On June 27, organizations in over 65 countries reported they had been infected with Petya ransomware. Petya ransomware was first discovered in March 2016, and like most malware, it was primarily spread via email phishing attacks. After a user was infected, the ransomware would encrypt data files on the systems and hold them hostage in exchange for a ransom payment. Once the ransom was paid, the attackers would typically (but not always) provide the decryption key so that users could restore their files. This ransomware is still in the wild, and users can still fall victim.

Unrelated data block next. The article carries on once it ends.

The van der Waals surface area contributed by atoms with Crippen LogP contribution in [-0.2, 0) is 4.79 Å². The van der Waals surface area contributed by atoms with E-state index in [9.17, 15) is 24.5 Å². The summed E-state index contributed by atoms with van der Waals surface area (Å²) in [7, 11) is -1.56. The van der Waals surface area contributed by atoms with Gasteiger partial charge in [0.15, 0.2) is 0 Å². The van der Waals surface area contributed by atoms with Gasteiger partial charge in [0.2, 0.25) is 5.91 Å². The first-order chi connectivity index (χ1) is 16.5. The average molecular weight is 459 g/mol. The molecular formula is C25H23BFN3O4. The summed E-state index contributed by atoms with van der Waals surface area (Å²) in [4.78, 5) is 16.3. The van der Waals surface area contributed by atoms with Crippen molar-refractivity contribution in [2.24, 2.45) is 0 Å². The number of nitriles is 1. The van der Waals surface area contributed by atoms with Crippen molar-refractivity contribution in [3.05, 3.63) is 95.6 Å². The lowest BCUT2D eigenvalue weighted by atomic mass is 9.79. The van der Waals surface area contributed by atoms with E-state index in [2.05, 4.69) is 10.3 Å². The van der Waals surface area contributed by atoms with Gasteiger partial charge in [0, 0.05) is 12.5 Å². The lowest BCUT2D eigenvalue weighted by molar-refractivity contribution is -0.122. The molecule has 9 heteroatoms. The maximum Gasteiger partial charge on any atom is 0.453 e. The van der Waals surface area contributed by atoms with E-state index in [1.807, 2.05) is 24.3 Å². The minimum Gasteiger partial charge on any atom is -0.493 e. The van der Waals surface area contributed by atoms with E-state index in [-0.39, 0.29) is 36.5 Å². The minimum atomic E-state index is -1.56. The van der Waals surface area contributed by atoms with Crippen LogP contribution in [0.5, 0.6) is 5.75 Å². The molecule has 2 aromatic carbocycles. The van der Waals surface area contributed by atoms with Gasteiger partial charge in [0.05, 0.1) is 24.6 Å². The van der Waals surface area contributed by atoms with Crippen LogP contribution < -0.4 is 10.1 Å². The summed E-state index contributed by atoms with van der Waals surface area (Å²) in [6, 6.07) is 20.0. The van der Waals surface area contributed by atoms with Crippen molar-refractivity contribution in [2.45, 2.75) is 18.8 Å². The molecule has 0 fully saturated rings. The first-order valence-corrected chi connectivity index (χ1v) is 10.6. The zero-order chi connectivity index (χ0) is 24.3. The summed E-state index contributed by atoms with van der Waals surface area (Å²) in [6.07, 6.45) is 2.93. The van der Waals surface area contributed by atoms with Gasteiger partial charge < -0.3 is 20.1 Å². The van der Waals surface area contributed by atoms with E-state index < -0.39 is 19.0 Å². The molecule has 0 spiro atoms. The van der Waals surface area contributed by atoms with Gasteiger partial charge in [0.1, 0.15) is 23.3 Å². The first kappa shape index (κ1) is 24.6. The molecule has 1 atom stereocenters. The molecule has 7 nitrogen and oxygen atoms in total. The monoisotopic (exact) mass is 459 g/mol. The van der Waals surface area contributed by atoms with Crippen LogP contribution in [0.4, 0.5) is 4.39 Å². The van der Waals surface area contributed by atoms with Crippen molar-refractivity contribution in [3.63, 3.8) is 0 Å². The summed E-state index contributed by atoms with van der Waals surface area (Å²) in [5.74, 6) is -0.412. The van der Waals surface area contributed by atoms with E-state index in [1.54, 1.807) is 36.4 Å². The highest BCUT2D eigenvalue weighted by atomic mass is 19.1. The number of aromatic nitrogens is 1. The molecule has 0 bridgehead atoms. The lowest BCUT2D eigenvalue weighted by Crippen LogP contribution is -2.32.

Notably, however, the initial Petya ransomware is very different from thethat was released in June 2017. This new Petya variant is not truly ransomware. Instead, it’s wiper malware . The wiper malware does not hold data hostage in exchange for a ransom; it’s sole purpose is to destroy data and corrupt systems. There have been no new reports of this Petya variant following June 27, but this and similar types of malware can (and will likely) spread at some point in the future.